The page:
It’s good that it’s only temporary with your two, but the more frequently it happens, the better the chance that this becomes habituated behavior between them. It would be best if you could eliminate the trigger.

          Reply
  20. Larisa
    July 18, 2013 at 9:09 am (4 years ago)

    I had this issue with my sweeties. A brother and sister. It was traumatizing to me too. Now I take them both to the vet together and I no longer have this problem at all.

    Reply
  21. Debi
    July 9, 2013 at 8:38 pm (4 years ago)

    When this happened with my cats I put a bit of vanilla flavoring on each cat’s forehead and butt. I had read that once they smelled alike they would be okay, and it worked every time.

    Reply
    • Betty Brown
      July 9, 2013 at 9:15 pm (4 years ago)

      That sounds like an excellent idea Debi!! I have nothing to lose by trying it. Thank you so much 🙂

      Reply
    • Ingrid
      July 10, 2013 at 6:36 am (4 years ago)

      I had heard about this tip before, but never heard from anyone who used it that it actually worked. Thanks for sharing your experience, Debi! Betty, will you let us know whether it works for you?

      Reply
      • Betty Brown
        July 10, 2013 at 10:08 am (4 years ago)

        Yes Ingrid I will be sure to let you know!!

        Reply
  22. Betty Brown
    July 9, 2013 at 1:06 pm (4 years ago)

    I had my fingers crossed when I came to read the whole article that I may have finally found the solution to one of my cats (the tortie) that suddenly started not getting along with my cat Rocky. My four cats have been together for over 9 years and about a year ago or so suddenly Columbia started to go after Rocky for no apparent reason. Columbia has been to the vet but not Rocky (he had the home visit vet). Columbia only has curiosity Janet and Brad come home from the vet, no real aggression.

    She would stalk him, chase him, try to corner him, etc. and it hasn’t stopped. All that has happened out of the whole thing is that Rocky has claimed the kitchen and one of the bathrooms as his turf and will occasionally go after Columbia and Columbia (being a true tortie) has claimed the rest of the house and will go after Rocky, depending on her mood.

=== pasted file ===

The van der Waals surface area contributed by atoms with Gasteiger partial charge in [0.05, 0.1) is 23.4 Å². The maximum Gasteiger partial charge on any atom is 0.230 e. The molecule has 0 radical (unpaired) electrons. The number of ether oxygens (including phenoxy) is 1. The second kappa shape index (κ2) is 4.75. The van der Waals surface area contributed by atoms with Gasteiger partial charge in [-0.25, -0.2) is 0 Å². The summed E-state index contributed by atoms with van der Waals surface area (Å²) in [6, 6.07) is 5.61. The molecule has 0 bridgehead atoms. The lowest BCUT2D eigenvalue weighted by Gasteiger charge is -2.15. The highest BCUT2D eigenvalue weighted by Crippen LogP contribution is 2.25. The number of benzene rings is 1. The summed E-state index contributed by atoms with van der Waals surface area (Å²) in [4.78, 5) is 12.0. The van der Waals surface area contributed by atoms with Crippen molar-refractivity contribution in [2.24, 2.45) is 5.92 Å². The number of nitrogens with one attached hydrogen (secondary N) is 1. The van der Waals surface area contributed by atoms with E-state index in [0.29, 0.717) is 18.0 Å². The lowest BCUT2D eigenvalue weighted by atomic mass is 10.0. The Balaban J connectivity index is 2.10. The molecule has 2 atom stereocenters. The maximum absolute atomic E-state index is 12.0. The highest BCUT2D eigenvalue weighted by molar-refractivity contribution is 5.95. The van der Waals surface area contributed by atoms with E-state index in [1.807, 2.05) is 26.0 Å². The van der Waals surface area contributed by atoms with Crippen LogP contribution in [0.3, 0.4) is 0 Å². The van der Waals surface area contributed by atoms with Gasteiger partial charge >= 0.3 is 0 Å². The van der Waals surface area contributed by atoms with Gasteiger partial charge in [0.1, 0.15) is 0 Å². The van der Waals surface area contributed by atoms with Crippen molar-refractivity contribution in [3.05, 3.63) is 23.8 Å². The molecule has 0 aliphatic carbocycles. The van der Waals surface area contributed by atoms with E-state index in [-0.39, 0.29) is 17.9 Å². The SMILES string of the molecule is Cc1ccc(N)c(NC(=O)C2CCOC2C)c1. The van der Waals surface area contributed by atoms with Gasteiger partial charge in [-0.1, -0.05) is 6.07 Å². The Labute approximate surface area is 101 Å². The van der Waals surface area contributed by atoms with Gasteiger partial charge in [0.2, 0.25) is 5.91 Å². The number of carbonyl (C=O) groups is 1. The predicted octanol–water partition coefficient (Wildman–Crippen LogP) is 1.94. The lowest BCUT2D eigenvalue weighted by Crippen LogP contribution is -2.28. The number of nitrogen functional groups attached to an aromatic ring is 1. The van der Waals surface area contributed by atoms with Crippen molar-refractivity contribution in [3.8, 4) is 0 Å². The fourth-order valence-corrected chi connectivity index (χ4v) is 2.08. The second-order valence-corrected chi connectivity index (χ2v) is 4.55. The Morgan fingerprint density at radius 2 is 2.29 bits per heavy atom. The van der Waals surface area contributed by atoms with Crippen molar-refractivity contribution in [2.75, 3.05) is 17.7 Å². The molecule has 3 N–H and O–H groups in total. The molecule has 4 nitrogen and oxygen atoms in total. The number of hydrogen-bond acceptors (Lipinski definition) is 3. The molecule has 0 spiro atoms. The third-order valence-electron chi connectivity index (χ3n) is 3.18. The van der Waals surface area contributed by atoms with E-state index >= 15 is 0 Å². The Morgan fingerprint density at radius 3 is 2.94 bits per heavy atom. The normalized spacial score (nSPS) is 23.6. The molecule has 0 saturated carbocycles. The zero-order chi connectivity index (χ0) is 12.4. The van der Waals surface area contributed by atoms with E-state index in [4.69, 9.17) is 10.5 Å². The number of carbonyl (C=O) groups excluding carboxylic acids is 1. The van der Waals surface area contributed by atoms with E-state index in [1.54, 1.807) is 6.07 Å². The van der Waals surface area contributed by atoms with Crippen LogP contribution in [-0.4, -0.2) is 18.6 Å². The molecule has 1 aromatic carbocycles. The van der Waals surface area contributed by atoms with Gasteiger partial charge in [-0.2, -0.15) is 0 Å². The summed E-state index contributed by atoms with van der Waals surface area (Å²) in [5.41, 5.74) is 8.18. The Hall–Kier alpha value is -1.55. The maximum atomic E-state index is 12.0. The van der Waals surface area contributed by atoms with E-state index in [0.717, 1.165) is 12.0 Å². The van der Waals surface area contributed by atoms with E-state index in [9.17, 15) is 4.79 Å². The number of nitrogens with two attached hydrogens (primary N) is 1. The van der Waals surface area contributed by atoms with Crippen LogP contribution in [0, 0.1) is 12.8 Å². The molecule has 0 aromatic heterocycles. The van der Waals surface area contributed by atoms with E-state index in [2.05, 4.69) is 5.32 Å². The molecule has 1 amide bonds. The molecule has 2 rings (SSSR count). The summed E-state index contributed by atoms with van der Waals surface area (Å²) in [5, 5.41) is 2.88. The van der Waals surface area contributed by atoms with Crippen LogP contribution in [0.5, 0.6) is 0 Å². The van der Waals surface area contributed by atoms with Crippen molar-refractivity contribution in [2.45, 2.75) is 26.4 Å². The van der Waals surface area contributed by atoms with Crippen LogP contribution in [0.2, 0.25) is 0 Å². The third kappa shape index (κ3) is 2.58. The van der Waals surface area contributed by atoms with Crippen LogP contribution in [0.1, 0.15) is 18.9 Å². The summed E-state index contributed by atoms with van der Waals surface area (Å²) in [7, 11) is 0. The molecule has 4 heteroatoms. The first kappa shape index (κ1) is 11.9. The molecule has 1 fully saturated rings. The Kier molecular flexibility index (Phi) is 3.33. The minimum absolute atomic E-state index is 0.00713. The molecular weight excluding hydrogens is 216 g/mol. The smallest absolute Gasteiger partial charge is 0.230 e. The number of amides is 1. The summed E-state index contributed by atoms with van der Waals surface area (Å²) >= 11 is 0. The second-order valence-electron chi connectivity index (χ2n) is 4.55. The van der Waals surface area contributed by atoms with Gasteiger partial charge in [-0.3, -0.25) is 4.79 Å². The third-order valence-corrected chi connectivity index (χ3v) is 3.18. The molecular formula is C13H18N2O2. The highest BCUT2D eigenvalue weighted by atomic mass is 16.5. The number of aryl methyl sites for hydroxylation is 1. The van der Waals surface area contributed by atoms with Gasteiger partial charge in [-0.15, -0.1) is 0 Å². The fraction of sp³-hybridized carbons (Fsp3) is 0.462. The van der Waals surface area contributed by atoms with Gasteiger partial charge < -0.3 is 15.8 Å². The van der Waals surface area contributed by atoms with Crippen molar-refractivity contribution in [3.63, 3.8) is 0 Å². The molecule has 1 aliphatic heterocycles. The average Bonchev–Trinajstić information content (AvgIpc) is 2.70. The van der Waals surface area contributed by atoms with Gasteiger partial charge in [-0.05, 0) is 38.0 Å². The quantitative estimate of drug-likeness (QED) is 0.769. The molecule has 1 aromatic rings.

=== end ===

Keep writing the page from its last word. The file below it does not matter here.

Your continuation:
I tried one of the essences however it seemed to do no good. I just want to restore peace in my house and get rid of this aggression.

    Reply
    • Ingrid
      July 9, 2013 at 6:59 pm (4 years ago)

      Territorial aggression can be challenging to manage, Betty – I’m sorry you’re dealing with this. Do you have plenty of vertical space (cat trees or shelves) so they can both get away from each other?

      The essences will need to be used in conjunction with behavioral modification. I’d recommend Peacemaker and Stress Stopper for both of them, and Safe Space for Cats to spray in the areas they consider their territories.

      Reply
      • Betty Brown
        July 9, 2013 at 7:16 pm (4 years ago)

        I think it is the Peacemaker that I already went through a bottle of and it had no effect on either kitty 🙁 I can only afford to buy and try one more right now, which do you recommend?

        As far as space, yes they have a floor to ceiling cat tree. Fortunately I haven’t seen or smelled any instances of spraying by either one..knocking wood!

        Reply
        • JAmacT
          July 19, 2013 at 2:59 am (4 years ago)

          Betty, has Rocky had his anal glands expressed? It sounds a bit daft, but if a cat has impacted anal glands, other cats may act aggressively toward the cat with the problem. Cats’ sense of smell is so acute that although we can’t smell it, the festering fluid in the impacted gland is extremely of-putting to other cats. Please have Rocky examined and his anal glands expressed if you can – it won’t hurt and might help! Best of luck!

          Reply
          • Ingrid
            July 19, 2013 at 9:05 am (4 years ago)

            I’ve heard this theory about anal glands causing aggression in cats a few times now, and having them expressed seems to resolve the issue in some situations. As for “it won’t hurt” – I think the cat might disagree :-)!

    • monica ackerman
      July 23, 2013 at 4:59 pm (4 years ago)

      your case sounds like from the annals of My Cat from Hell. You can contact Jackson Galaxy on his website for advice. I feel for you. I’ve seen cases such as yours successfully treated by Jackson.

      Reply
      • Heather
        July 23, 2013 at 9:31 pm (4 years ago)

        I’m using his techniques from his book Cat Daddy. I’m a huge fan of the show too. That’s how I keep the damage down with redirecting and challenge lines. We live in a small apt and I’d love to work on escape routes regarding the standoffs in hallways and doorways but its not feel able at the moment. My boyfriend is at his wits end bc he doesn’t want three cats and three dogs anyway. His “rule” is four. But being a vet tech I tend to just end up with them. Lenore was gong to be euthanized by our humane society based on the fact she was “old and fat” there fore not adoptable. I refuse to give her up but I feel where my boyfriend comes from when he sees me scratched or bit by her. The latest was a lung to the face. I wonder if Jackson would come to Idaho?